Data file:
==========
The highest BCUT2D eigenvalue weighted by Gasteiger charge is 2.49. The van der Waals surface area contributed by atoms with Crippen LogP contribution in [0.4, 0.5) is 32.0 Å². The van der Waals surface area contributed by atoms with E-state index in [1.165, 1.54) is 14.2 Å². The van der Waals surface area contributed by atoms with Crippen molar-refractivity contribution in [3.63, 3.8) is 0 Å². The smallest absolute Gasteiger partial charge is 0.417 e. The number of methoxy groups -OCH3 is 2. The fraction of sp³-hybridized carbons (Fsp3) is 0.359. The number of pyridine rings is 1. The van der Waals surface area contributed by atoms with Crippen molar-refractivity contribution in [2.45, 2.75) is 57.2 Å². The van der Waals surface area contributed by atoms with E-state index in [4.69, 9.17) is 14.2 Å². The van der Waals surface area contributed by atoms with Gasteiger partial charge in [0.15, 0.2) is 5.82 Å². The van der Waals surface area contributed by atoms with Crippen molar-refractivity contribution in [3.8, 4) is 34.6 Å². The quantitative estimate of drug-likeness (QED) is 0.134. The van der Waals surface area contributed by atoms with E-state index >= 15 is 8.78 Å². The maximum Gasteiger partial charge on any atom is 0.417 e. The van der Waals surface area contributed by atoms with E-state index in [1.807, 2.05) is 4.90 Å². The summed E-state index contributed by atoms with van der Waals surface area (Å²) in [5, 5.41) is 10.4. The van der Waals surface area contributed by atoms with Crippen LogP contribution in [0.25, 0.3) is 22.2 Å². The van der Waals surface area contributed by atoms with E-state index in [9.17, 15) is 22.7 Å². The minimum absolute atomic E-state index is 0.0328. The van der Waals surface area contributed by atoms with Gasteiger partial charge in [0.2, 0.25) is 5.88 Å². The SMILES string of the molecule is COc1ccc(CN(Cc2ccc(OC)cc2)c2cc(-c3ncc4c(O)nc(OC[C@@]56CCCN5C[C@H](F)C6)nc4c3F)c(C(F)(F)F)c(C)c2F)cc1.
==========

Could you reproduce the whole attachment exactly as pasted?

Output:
The highest BCUT2D eigenvalue weighted by Gasteiger charge is 2.49. The van der Waals surface area contributed by atoms with Crippen LogP contribution in [0.4, 0.5) is 32.0 Å². The van der Waals surface area contributed by atoms with E-state index in [1.165, 1.54) is 14.2 Å². The van der Waals surface area contributed by atoms with Crippen molar-refractivity contribution in [3.63, 3.8) is 0 Å². The smallest absolute Gasteiger partial charge is 0.417 e. The number of methoxy groups -OCH3 is 2. The fraction of sp³-hybridized carbons (Fsp3) is 0.359. The number of pyridine rings is 1. The van der Waals surface area contributed by atoms with Crippen molar-refractivity contribution in [2.45, 2.75) is 57.2 Å². The van der Waals surface area contributed by atoms with E-state index in [4.69, 9.17) is 14.2 Å². The van der Waals surface area contributed by atoms with Gasteiger partial charge in [0.15, 0.2) is 5.82 Å². The van der Waals surface area contributed by atoms with Crippen molar-refractivity contribution in [3.8, 4) is 34.6 Å². The quantitative estimate of drug-likeness (QED) is 0.134. The van der Waals surface area contributed by atoms with E-state index >= 15 is 8.78 Å². The maximum Gasteiger partial charge on any atom is 0.417 e. The van der Waals surface area contributed by atoms with E-state index in [1.807, 2.05) is 4.90 Å². The summed E-state index contributed by atoms with van der Waals surface area (Å²) in [5, 5.41) is 10.4. The van der Waals surface area contributed by atoms with Crippen LogP contribution in [0.25, 0.3) is 22.2 Å². The van der Waals surface area contributed by atoms with E-state index in [9.17, 15) is 22.7 Å². The minimum absolute atomic E-state index is 0.0328. The van der Waals surface area contributed by atoms with Gasteiger partial charge in [0.2, 0.25) is 5.88 Å². The SMILES string of the molecule is COc1ccc(CN(Cc2ccc(OC)cc2)c2cc(-c3ncc4c(O)nc(OC[C@@]56CCCN5C[C@H](F)C6)nc4c3F)c(C(F)(F)F)c(C)c2F)cc1.